Last night, The History Channel played video footage reconstructing the time line of the events on that dreadful morning. It was stirring. I went to sleep recalling many of the same feelings I felt 11 years ago. Then I woke up this morning to the terrible news that two US embassies were attacked in the Middle East and the US Ambassador to Libya was murdered along with three of his staffers!

Maybe I should have said something yesterday because I think people are indeed forgetting that there are still terrorists out there who hate us. Many people actually seem to have a pre-9/11 mentality where they believe radical Muslims can be reasoned with. As a mob rioted outside of the US Embassy in Cairo, protesting a YouTube movie critical of Muhammad, the Embassy officials actually sympathized with the protesters. They issued this statement:

The Embassy of the United States in Cairo condemns the continuing efforts by misguided individuals to hurt the religious feelings of Muslims – as we condemn efforts to offend believers of all religions. Today, the 11th anniversary of the September 11, 2001 terrorist attacks on the United States, Americans are honoring our patriots and those who serve our nation as the fitting response to the enemies of democracy. Respect for religious beliefs is a cornerstone of American democracy. We firmly reject the actions by those who abuse the universal right of free speech to hurt the religious beliefs of others.

Perhaps I shouldn't be too hasty to judge because it's possible that Embassy officials were afraid for their lives and released this statement in hopes is would quell the mob's anger. It seems to me to be counterproductive, though, since this statement might embolden the rioters by admitting the the movie's creators were out of line. Even after the the mob stormed the Embassy's grounds, took down and burned the American flag, and raised a pro-Muslim standard in its place, the Embassy officials tweeted that their previous statement still stands.

However, after a rocket attack on the US Embassy in Libya killed 4, Secretary of State, Hillary Clinton, got tough – well, sort of. In still another press release, she seemed to apologized yet again:

Some have sought to justify this vicious behavior as a response to inflammatory material posted on the Internet. The United States deplores any intentional effort to denigrate the religious beliefs of others. Our commitment to religious tolerance goes back to the very beginning of our nation. But let me be clear: There is never any justification for violent acts of this kind.

Yeah, Hillary, that's very clear. You deplore attacks on religious beliefs (except at the DNC where they booed God) but that's not an excuse for violence. OK, where in that statement do you actually condemn the attack on our Embassy?

President Obama finally got around to putting out the “official,” White House statement. He disavowed the Embassy's statement saying it does not reflect the views of the United States. Really, Mr. President? Our US Embassies don't represent the United States? I guess your Secretary of State doesn't represent your administration either? Anyway, the President said:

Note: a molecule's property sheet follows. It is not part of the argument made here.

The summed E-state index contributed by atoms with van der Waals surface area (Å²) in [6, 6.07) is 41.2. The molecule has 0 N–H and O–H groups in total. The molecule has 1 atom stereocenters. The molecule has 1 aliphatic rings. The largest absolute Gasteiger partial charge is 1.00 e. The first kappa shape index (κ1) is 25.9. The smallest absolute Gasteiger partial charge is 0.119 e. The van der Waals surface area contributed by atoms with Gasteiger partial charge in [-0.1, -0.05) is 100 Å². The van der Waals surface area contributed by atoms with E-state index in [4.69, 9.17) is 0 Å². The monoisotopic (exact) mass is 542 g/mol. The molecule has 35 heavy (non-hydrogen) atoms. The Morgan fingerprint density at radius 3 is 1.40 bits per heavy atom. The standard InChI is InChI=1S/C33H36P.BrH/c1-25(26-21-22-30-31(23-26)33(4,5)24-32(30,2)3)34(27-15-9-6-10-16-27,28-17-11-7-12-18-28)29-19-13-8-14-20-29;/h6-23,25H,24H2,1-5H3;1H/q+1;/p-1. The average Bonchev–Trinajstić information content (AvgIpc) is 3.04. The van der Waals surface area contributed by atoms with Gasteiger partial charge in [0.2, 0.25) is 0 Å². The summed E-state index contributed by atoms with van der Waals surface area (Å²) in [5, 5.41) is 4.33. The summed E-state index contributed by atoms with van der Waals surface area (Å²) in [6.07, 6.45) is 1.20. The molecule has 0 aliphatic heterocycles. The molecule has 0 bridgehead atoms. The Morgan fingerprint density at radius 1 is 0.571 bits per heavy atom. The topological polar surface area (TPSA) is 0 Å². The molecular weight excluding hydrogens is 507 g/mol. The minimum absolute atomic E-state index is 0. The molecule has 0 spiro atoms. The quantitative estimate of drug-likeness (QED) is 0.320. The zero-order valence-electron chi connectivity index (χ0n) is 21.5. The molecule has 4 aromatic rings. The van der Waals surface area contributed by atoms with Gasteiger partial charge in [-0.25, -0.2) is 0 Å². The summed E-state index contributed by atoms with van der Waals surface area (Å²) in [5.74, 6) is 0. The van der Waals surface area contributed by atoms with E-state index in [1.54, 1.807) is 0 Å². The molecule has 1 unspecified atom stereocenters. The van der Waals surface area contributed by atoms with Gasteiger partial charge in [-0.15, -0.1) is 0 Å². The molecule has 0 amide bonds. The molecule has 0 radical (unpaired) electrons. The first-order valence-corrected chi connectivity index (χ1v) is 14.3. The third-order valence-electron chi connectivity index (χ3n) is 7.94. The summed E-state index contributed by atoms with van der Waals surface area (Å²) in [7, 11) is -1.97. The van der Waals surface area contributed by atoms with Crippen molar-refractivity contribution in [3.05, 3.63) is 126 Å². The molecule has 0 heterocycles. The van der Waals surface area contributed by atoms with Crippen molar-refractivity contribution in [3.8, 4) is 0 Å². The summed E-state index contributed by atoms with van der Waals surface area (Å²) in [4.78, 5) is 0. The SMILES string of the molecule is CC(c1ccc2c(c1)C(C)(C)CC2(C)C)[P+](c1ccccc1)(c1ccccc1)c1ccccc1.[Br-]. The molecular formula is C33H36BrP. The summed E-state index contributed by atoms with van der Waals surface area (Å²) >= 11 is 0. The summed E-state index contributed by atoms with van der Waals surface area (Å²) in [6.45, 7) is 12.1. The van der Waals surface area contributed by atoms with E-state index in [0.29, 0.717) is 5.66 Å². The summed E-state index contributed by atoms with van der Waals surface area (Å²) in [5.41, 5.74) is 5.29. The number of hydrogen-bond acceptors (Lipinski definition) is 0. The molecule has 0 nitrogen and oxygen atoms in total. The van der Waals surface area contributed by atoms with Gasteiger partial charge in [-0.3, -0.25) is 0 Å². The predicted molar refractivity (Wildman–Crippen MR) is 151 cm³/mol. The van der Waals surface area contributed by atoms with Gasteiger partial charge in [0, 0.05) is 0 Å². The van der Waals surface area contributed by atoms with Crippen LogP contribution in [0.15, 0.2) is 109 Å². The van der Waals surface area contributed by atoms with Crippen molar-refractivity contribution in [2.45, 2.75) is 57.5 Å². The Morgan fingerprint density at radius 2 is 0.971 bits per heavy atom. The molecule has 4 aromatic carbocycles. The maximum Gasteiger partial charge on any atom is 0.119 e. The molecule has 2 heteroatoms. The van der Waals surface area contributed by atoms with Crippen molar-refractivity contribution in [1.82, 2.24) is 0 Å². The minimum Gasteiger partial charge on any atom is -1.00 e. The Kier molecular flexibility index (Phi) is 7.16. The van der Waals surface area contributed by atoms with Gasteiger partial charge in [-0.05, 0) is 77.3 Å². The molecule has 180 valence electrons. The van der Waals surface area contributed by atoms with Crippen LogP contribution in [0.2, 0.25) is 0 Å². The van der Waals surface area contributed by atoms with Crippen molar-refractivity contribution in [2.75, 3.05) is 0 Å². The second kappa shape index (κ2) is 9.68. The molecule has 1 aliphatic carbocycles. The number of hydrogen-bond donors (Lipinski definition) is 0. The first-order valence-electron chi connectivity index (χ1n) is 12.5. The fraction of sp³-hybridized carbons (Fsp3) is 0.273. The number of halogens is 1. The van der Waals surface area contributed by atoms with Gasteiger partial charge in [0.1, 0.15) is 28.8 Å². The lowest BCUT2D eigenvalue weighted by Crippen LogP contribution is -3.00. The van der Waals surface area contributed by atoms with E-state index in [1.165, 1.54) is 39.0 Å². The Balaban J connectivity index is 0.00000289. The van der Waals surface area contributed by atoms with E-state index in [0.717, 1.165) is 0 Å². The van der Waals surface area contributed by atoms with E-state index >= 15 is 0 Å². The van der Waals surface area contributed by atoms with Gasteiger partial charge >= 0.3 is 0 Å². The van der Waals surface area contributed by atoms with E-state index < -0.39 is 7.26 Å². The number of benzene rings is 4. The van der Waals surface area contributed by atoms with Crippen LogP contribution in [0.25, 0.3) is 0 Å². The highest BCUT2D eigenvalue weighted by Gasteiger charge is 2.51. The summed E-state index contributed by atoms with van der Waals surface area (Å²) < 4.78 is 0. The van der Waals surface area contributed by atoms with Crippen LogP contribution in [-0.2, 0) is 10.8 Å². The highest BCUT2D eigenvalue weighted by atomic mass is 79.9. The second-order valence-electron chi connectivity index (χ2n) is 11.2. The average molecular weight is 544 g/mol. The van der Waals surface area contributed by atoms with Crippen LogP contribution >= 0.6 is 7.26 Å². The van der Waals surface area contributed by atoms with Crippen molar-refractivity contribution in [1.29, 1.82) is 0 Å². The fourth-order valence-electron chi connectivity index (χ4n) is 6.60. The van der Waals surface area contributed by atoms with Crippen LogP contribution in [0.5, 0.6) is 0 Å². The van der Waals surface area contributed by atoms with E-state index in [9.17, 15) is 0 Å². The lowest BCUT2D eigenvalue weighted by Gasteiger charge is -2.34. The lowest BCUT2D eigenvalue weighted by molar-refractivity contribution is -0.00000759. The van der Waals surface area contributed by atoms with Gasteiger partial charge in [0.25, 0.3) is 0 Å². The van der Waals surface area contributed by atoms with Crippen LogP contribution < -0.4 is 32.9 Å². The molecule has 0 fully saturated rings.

I strongly condemn the outrageous attack on our diplomatic facility in Benghazi, which took the lives of four Americans, including Ambassador Chris Stevens. Right now, the American people have the families of those we lost in our thoughts and prayers. They exemplified America's commitment to freedom, justice, and partnership with nations and people around the globe, and stand in stark contrast to those who callously took their lives.

I have directed my Administration to provide all necessary resources to support the security of our personnel in Libya, and to increase security at our diplomatic posts around the globe. While the United States rejects efforts to denigrate the religious beliefs of others, we must all unequivocally oppose the kind of senseless violence that took the lives of these public servants.

At least in this statement the President condemned the attack before taking a swipe at the makers of the video. Oh, and by the way, it doesn't escape my notice that Republican, Presidential candidate, Mitt Romney condemned the attack before the President.

I'm not the President, of course, and it's hard for me to say how best we should respond going forward. However, after having seen the “blame America first” attitude on grand display so far, I'm not optimistic. The President has said the wars in Iraq and Afghanistan are over. He calls acts of terrorism “man made disasters” or, in the case of the Ft. Hood shooting, “work place violence.” The entire Administration refuses to use the words “Islamic extremists” or “radical Muslims.” Democrats will call conservative groups like the Tea Party, “domestic terrorists” but they refuse to use the label for true terrorists!

The anti-American attitudes that has brewed in the Middle East for decades still simmers. Democrats can apologize until they're blue in the face but that won't quell the anger. Liberals can turn a blind eye and call each act of violence an “isolated incident” but that won't stop the violence. And let's be honest, it's not a coincidence that these riots happened on 9/11. We are still at war with terrorists.

Tuesday, September 4, 2012

Does Natural Selection Create Diversity?

It's very common for evolutionists to claim that natural selection creates diversity. I could provide a hundred sources where they say this but I chose one succinct one to include here:

After spending time on the islands, he [Charles Darwin] soon developed a theory that would contradict the creation of man and imply that all species derived from common ancestors through a process called natural selection. Natural selection is considered to be the biggest factor resulting in the diversity of species and their genomes. (source)